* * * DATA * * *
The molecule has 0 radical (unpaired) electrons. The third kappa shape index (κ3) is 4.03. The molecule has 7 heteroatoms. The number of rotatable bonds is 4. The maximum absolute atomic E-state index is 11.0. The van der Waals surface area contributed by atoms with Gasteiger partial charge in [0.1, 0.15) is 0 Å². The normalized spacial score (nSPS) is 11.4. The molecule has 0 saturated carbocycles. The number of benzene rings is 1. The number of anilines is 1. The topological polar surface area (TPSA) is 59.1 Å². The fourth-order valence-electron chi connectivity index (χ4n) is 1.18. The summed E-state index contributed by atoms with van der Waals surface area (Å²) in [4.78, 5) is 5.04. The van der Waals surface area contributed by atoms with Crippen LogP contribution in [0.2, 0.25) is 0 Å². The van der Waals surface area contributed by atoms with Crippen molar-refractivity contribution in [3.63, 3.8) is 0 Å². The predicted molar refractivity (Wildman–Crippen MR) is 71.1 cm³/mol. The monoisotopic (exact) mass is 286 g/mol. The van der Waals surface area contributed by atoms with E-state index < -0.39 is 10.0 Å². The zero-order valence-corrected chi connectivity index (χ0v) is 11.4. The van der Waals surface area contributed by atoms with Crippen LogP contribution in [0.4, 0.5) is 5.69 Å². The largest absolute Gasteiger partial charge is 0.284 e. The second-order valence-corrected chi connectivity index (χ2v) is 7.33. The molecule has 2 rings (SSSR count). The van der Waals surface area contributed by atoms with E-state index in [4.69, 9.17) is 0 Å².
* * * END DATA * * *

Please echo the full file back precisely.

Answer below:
The molecule has 0 radical (unpaired) electrons. The third kappa shape index (κ3) is 4.03. The molecule has 7 heteroatoms. The number of rotatable bonds is 4. The maximum absolute atomic E-state index is 11.0. The van der Waals surface area contributed by atoms with Gasteiger partial charge in [0.1, 0.15) is 0 Å². The normalized spacial score (nSPS) is 11.4. The molecule has 0 saturated carbocycles. The number of benzene rings is 1. The number of anilines is 1. The topological polar surface area (TPSA) is 59.1 Å². The fourth-order valence-electron chi connectivity index (χ4n) is 1.18. The summed E-state index contributed by atoms with van der Waals surface area (Å²) in [4.78, 5) is 5.04. The van der Waals surface area contributed by atoms with Crippen LogP contribution in [0.2, 0.25) is 0 Å². The van der Waals surface area contributed by atoms with Crippen molar-refractivity contribution in [3.63, 3.8) is 0 Å². The predicted molar refractivity (Wildman–Crippen MR) is 71.1 cm³/mol. The monoisotopic (exact) mass is 286 g/mol. The van der Waals surface area contributed by atoms with E-state index < -0.39 is 10.0 Å². The zero-order valence-corrected chi connectivity index (χ0v) is 11.4. The van der Waals surface area contributed by atoms with Crippen LogP contribution in [0.4, 0.5) is 5.69 Å². The largest absolute Gasteiger partial charge is 0.284 e. The second-order valence-corrected chi connectivity index (χ2v) is 7.33. The molecule has 2 rings (SSSR count). The van der Waals surface area contributed by atoms with E-state index in [4.69, 9.17) is 0 Å².